Ari Shavit’s non-apology

Haaretz columnist Ari Shavit apologizes for sexually assaulting an American journalist. Well, kind of.

President Shimon Peres (L), and Haaretz correspondent, Ari Shavit (R), at the Israel Conference for Peace, David Intercontinental Hotel, Tel Aviv, Tuesday July 8, 2014. (Tomer Neuberg/Flash90)
President Shimon Peres (L), and Haaretz correspondent, Ari Shavit (R), at the Israel Conference for Peace, David Intercontinental Hotel, Tel Aviv, Tuesday July 8, 2014. (Tomer Neuberg/Flash90)

Eight days after American journalist Danielle Berrin published allegations of sexual assault against an Israeli journalist who she refused to name, Haaretz columnist and author Ari Shavit identified himself on Thursday and issued an apology “from the bottom of his heart for this misunderstanding.”

Those eight days were filled with speculation that the “dark eyed” and “black haired” author of a highly popular book in the American Jewish community was in fact Shavit. In the Israeli media, there was far more talk about uncovering his identity than about the act itself and its implications. In that sense it is unfortunate that she didn’t name him, especially since her story describes no less than sexual assault — the crime of forcible touching.

In his apology Shavit writes that he “wrongly interpreted the interaction between us” and that until he read her story, he considered it to have been a “friendly encounter” that included “elements of courtship,” and that he did not mean to cause her any discomfort or hurt her feelings.

Berrin’s hints left almost no question it was in fact Shavit, so it makes sense that Haaretz understood Shavit would have to identify himself and issue an apology to try and get ahead of the story. Haaretz has yet to issue any statement* — neither a condemnation of Shavit nor the act itself — and it remains unclear whether it has plans to take any action against him.

Shavit is one the paper’s most prominent columnists, and is especially well known among the American Jewish community, to which he regularly speaks. Israel’s Channel 10, which employs Shavit as a commentator, has said it is deliberating how to respond. Hillel, the North American campus group, already issued a statement last night that it is suspending Shavit’s campus tour.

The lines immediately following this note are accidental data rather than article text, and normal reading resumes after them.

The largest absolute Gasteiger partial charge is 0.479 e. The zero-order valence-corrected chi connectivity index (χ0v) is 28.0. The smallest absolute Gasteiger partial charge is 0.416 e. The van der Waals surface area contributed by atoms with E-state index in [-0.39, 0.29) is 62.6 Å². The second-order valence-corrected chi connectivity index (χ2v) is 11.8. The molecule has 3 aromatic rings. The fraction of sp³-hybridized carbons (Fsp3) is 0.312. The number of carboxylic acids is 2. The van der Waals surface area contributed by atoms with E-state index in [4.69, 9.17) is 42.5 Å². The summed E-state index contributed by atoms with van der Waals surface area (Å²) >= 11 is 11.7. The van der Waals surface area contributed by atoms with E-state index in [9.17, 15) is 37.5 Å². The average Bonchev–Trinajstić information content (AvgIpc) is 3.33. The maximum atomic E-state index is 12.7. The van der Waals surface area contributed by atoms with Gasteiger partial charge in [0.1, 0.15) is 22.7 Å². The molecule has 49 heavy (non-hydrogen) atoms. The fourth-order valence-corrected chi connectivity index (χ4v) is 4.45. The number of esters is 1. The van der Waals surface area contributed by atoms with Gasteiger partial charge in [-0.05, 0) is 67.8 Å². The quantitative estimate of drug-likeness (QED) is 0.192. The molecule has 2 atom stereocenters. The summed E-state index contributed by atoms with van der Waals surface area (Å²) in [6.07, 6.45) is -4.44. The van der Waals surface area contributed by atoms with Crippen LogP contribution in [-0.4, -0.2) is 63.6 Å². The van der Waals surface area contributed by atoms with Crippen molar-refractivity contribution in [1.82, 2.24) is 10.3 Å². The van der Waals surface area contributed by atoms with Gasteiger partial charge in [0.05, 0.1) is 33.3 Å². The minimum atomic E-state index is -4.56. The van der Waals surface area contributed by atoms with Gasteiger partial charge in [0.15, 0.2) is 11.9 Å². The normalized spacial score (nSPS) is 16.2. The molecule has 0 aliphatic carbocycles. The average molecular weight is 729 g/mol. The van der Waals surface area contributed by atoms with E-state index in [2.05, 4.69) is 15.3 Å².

Asked for comment, Haaretz Editor-in-Chief Aluf Benn told +972 he has no comment at this time, and will update if there is. My sense is that they are still deliberating what to say, and whether this will blow over and they will only have to issue a formal condemnation — without actually suspending or firing Shavit. But the clock is ticking. Meanwhile the silence of Haaretz and many of its prominent columnists is deafening. I have only seen their diplomatic correspondent, Barak Ravid, tweet anything remotely critical:

Haaretz should have already issued a statement condemning the specific act, condemning sexual assault on a whole — and distanced itself from Ari Shavit — at the very least by suspending him until further notice.

But what is perhaps most enraging about this story is Shavit’s response. As opposed to Donald Trump, who has systematically denied the growing number of sexual harassment and assault allegations against him — and has even chosen to verbally assault some of his accusers — Shavit issued an apology and presumably took responsibility. But in my view, calling what happened with Berrin a “misunderstanding” or a “misreading of the situation” is almost worse than denial. It is Shavit appearing to admit to an act without actually admitting anything at all. After all how could he admit to something that he was not aware of?

Can one really believe that Shavit was not aware that his grabbing and pawing and leering was unwelcome? Fine, not the first time, but the second time, after she pulled away? Can anyone really take him seriously? And if he really was unaware then that makes it all the more worrisome, since it shows just how oblivious he and so many other men are to the concept of basic respect for a woman’s body and autonomy.

And even if we put that aside for a moment, the fact that Shavit — an older, powerful, white man — allowed himself to engage in any sexual conduct during a professional meeting with a fellow journalist is bad enough. That alone is sufficient for Haaretz to say it can no longer work with him.

Haaretz, we are waiting for your condemnation and your action.

UPDATE, 11:27 a.m.: Twenty-four hours after identifying himself and 12 hours after this post was originally published, Ari Shavit announced he is “taking time off from his journalistic work.” Haaretz issued a statement condemning sexual assault.

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